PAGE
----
Cordoba style Salmorejo? Antequera style Porra? Andalusian gazpacho? Malaga style zoque?
There are different andalusian gazpacho recipes in our region!
The doubts can assault any lover of the local cuisine, when ordering porra, salmorejo, gazpacho or zoque. Dishes, which are mainly based on tomato and bread, along with oil, vinegar, garlic and salt. However, there are some differences that perhaps the visitor is unable to see (or taste), but that do nothing but to enlarge a healthy culinary rivalry between the typical salmorejo of Cordoba and the traditional porra from Antequera, always with the gazpacho as a neutral and refreshing observer and the “zoque malagueño” as a variety in the capital of the province, Malaga.
The salmorejo is originally from Cordoba. It is a thick soup made with tomatoes, bread, olive oil, vinegar, garlic and salt, that is served cold. The porra on the other side, has its origin in Antequera, in the north of Malaga’s province. It is a thick soup made with tomatoes,bread, olive oil, vinegar, garlic and salt, that is served cold. So what’s the difference then? Not more than a pepper. In the latter one, a piece of green or red pepper is added to the recipe, which gives the dish a more intense color.
Traditionally, salmorejo is a little more liquid because it contains less bread or a bit more tomato. On the other side the porra tends to have more consistency and thickness. In addition, both dishes are usually accompanied by diced ham, croutons, boiled egg and tuna, although this will vary due to the tradition of every village. Every cuisine is a world of its own, as evidenced by the Salmoreteca, where the salmorejo is prepared in a thousand ways. Or the white porra of the Arte de Cozina restaurant in the city of El Torcal, where they almost recovered the ancient recipe of the porra and salmorejo when, centuries ago, there were no tomatoes incorporated.
The truth is that the salmorejo and the porra differ very little from one another and that in each of the 115 existing villages that separate Antequera from Cordoba it’s done in their very own style. But there is one key factor: the importance of the bread and the tomato in both dishes. Therefore, in each Andalusian village it is made with a different personality that is marked by the quality and ripeness of the tomato, and the characteristics of the bread (with more or less crust, humidity or amount of crumbs for example), as well as the kind of oil and olive variety with which it has been made. And also, of course, the hands and abilities of the chef.
Chefs like Dani Garcia have taken it as a reference to create gazpachos with other products such as cherries, although there are others like watermelon, apple, orange, strawberry, honey melon, mango and even pistachios.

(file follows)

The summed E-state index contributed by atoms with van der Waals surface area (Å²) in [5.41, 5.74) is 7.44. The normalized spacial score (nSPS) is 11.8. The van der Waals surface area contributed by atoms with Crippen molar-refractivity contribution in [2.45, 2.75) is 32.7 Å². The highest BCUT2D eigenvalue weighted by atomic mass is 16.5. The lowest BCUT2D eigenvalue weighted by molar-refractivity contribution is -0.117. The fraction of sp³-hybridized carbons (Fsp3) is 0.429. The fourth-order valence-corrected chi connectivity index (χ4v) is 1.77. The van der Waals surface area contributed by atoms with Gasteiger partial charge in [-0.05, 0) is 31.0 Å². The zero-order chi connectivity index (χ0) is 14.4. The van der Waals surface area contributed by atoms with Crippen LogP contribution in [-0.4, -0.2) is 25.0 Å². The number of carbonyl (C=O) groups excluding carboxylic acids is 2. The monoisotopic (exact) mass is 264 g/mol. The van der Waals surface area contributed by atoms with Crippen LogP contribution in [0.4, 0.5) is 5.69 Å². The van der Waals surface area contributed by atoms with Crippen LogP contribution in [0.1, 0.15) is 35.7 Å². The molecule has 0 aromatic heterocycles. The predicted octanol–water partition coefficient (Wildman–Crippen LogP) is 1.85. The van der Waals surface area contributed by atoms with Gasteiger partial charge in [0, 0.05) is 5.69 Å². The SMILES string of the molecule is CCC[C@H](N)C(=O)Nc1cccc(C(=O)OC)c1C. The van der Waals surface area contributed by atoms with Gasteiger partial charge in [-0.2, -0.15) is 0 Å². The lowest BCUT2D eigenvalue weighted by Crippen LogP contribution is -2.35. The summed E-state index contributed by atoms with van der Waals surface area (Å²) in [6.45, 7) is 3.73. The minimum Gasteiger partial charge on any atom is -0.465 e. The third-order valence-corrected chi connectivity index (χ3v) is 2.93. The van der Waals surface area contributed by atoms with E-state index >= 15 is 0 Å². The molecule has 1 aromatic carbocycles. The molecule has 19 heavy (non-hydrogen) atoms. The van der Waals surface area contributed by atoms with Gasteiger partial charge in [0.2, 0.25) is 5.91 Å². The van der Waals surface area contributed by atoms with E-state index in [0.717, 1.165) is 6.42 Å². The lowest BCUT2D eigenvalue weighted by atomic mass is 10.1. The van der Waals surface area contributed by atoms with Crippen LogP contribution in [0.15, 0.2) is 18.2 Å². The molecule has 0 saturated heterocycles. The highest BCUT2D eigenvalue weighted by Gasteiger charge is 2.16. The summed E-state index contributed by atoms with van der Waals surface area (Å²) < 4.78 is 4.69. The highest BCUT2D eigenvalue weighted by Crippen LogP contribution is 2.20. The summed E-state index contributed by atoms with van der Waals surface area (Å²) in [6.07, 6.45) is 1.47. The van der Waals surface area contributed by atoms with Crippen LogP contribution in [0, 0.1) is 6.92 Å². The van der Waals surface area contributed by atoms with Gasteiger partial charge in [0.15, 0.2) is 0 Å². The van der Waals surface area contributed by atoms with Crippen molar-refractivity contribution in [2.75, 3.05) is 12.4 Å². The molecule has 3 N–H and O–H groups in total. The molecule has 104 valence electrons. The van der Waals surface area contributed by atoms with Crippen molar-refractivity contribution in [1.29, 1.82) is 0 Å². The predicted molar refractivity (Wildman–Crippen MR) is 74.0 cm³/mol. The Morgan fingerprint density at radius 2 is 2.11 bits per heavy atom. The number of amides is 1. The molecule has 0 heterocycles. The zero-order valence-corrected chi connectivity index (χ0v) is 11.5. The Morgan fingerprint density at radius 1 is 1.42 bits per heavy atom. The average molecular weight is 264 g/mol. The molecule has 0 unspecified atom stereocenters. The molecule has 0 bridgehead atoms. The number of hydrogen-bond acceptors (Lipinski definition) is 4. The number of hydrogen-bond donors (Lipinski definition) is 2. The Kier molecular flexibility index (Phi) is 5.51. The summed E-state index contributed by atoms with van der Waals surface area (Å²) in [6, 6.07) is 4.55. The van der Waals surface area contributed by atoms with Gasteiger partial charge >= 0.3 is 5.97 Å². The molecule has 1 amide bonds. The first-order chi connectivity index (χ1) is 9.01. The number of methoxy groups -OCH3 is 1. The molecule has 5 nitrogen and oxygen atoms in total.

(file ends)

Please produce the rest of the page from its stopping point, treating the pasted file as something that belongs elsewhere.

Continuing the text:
In the provincial capital, Malaga, there is another variety called Zoque. There are recipes very similar to the one of the porra and others where the difference lies in the use of carrots, a vegetable that is never part of the dish from Antequera. Depending on every palate, taste preference and ingredients used (bread/tomato), it can be served more creamy or liquid. It is also very common to serve it together with some anchovies marinated in vinegar or “escabeche”, which adds the Mediterranean touch of Malaga. Curiously, the origin of the word Zoque comes from the Arabic term suqat, meaning waste or worthless objects. Definition referring to the hard bread used in the soup: the Zoque was (and is) a good way to recycle it.
The gazpacho is more liquid because it usually doesn’t contain bread, so it can even be served in a drinking glass.
And if from the porra to the salmorejo there is just a difference in the name and a bit in the consistency, we follow the journey a little further to reach the gazpacho. A cold soup that is made with the same ingredients as described above, plus onion and cucumber, which give it a more refreshing touch. The gazpacho is more liquid because it usually doesn’t contain bread, so it can even be served in a drinking glass. In fact, chefs like Dani Garcia have taken it as a reference to create gazpachos with other products such as cherries, although there are others like watermelon, apple, orange, strawberry, honey melon, mango and even pistachios. The colors of these gazpachos are very diverse, but with one common denominator: they are a perfect dish to freshen the summer.